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Astrocytoma is one of the most common tumors of the nervous system, belonging to gliomas. It is formed from astrocytes that constitute the supporting tissue of the brain. What are the causes of astrocytoma? What are the symptoms of this glioma and how is it treated?

astrocytoma( astrocytoma ) is a glioma, which in adults is usually located in the supratentorial area, while in children it most often develops in the area of of the brain stem, in the cerebellar hemispheres, less often in the spinal cord. It occurs in every age group, most often in 40-60 years of age, twice as often in men than in women.

There are both benign and malignant forms. The most widely used histological classification system for astrocytomas is the World He alth Organization (WHO) four-tier system. Grade I are histological forms of astrocytomas, occurring mainly in children with a good prognosis. These include juvenile pilocellular astrocytoma, sub-ependymal large cell astrocytoma and hepatoblastoma pleomorphic. Grade II is low grade astrocytoma, grade III is anaplastic astrocytoma, and the last stage IV is glioblastoma multiforme.

Astrocytoma (astrocytoma): symptoms

Symptoms arise as a result of infiltration and destruction of the nerve tissue adjacent to the tumor. They usually build up gradually over a period of weeks, months, or even years, depending on the degree of malignancy of the tumor. The most common symptoms are epilepsy (usually in cases of low grade tumors), symptoms of focal brain damage such as hemiplegia, paralysis of the cranial nerves, speech disorders, and symptoms of increased intracranial pressure characterized by headache, nausea, vomiting and disturbed consciousness. Personality changes that can also result from developing cancer should never be underestimated. The worsening of the patient's clinical condition is of particular importance, which may indicate a haemorrhage in the area of ​​tumor necrosis. Additionally, in patients suffering from epilepsy who are in a stable stage of the disease, the sudden development of disease symptoms may be caused by a malignant transformation of a low-grade tumor.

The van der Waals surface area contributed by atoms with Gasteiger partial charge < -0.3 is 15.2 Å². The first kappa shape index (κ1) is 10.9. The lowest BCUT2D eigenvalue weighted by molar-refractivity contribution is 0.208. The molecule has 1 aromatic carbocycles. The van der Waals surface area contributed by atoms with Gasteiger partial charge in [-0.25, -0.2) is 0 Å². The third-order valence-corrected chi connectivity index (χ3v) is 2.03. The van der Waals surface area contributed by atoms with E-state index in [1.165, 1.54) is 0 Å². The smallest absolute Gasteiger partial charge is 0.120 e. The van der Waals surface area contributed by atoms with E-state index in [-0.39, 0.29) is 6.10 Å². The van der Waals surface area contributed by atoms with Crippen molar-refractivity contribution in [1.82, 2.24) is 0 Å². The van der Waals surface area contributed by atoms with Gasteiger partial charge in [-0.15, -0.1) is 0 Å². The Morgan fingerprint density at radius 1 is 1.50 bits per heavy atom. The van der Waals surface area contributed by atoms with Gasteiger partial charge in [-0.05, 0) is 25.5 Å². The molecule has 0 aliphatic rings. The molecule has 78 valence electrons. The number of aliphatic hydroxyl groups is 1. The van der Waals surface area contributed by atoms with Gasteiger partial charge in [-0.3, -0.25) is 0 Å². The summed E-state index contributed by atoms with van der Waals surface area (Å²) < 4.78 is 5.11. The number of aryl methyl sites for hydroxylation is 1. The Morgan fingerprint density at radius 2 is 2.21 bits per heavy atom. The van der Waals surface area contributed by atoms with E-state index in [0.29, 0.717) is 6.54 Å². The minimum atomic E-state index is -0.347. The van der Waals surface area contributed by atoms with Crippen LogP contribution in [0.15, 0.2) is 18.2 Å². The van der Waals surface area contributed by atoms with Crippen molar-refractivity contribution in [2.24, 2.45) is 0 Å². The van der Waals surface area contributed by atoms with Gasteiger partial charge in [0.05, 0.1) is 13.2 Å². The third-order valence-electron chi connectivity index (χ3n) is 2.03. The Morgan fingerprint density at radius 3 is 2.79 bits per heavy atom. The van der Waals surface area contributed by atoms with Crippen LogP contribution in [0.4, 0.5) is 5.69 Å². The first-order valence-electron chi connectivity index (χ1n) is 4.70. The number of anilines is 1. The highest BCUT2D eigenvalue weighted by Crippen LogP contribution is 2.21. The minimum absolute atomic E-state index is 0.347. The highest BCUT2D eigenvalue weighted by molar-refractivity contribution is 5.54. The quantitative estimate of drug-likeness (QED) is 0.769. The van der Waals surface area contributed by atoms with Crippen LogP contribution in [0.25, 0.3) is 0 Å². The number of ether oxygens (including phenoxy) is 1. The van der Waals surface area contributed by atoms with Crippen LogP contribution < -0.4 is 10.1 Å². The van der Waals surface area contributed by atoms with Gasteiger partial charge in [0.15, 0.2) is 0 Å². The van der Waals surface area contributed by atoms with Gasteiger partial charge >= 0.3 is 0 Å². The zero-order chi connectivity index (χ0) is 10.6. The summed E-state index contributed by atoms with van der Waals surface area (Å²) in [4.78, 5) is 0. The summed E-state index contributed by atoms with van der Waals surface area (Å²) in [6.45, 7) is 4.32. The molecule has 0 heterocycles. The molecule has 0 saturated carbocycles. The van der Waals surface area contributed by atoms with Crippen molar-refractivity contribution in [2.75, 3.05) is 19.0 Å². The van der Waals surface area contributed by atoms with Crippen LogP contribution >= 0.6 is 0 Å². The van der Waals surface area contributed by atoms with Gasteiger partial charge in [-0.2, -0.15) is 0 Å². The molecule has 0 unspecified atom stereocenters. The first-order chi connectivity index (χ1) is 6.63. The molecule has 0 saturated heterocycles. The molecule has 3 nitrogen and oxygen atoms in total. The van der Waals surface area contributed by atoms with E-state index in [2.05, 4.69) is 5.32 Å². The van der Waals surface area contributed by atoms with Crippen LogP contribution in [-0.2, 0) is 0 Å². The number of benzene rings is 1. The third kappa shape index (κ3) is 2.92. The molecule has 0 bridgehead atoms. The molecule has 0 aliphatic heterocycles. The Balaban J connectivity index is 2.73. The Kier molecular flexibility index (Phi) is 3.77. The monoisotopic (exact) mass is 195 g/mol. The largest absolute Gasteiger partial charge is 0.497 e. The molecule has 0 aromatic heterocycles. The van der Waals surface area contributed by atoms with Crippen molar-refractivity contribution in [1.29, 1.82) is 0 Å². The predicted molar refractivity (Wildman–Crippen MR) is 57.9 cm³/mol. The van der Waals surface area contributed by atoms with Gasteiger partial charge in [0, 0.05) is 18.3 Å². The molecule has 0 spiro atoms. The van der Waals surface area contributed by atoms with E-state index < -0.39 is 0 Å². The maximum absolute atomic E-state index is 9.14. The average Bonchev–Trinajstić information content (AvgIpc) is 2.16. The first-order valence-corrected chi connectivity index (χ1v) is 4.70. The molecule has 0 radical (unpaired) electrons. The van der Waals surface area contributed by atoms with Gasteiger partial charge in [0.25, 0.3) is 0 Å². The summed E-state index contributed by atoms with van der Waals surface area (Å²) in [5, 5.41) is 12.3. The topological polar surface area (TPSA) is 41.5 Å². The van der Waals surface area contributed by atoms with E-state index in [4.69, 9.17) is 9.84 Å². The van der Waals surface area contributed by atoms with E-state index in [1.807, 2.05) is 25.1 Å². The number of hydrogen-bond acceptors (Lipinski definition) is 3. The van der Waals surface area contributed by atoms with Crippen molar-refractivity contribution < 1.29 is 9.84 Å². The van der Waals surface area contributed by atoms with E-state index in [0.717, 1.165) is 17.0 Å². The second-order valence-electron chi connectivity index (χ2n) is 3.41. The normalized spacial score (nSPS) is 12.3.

astrocytoma (astrocytoma): diagnosis

Diagnosis is based on the use of imaging tests such as computed tomography and nuclear magnetic resonance (MRI).

Additionally, the diagnosis of the tumor can be confirmed on the basis of a stereotaxic biopsy or an intraoperative histopathological examination.

They enable the assessment of the nature of the neoplastic tissue, its vascularization and malignancy. For example, in computed tomography, benign astrocytomas are seen as a homogeneous hypodense lesion with vague boundaries. They rarely undergo contrast enhancement and usually do not cause a mass effect. On the other hand, highly malignant astrocytomas have the image of a poorly differentiated tumor. They are characterized by large swelling, heterogeneous structure and enhancement after contrast administration.

Astrocytoma (astrocytoma): treatment

Grade I and II astrocytomas - with favorable tumor location, its complete removal is possible, but due to its diffuse and infiltrating nature, complete surgery can be problematic. Post-operative radiation (radiotherapy) is recommended to prolong survival. If the tumor recurs, the tumor may be re-graded due to less differentiation. The procedure to be followed in such a situation depends on the general condition of the patient, the location of the tumor, the extent of the affected area, the malignancy of the process, and the results of previous treatment.

Grade III and IV astrocytomas - surgical treatment, postoperative irradiation and chemotherapy with various types of drugs are used. In the case of surgical tumors, the aim is to remove the tumor as widely as possible in order to extend the survival time and reduce the resulting neurological deficit.

In the case of recurrence of glioblastoma (stage IV astrocytoma), further management depends on the general condition of the patient and the location of the tumor. Reoperation is possible with favorable tumor localization and good general condition of the patient.

Worth knowing

Astrocytoma: prognosis

Depending on the nature and location of the cancer, the survival time of patients may be very long (many years) or very short (weeks). It is shorter when the brain stem, basal ganglia and thalamus are involved, and longer when the tumor invades the white matter of the hemispheres, the hypothalamus or the cerebellum. The median survival time is approximately 7 years, but only 6% of adults survive for 5 years from diagnosis. It should be remembered that the younger age of the onset of the neoplasm also affects the longer survival of the patient. With relapse, half of the cases progress to more malignant forms (anaplastic astrocytomaor glioblastoma), which is associated with a much worse prognosis.

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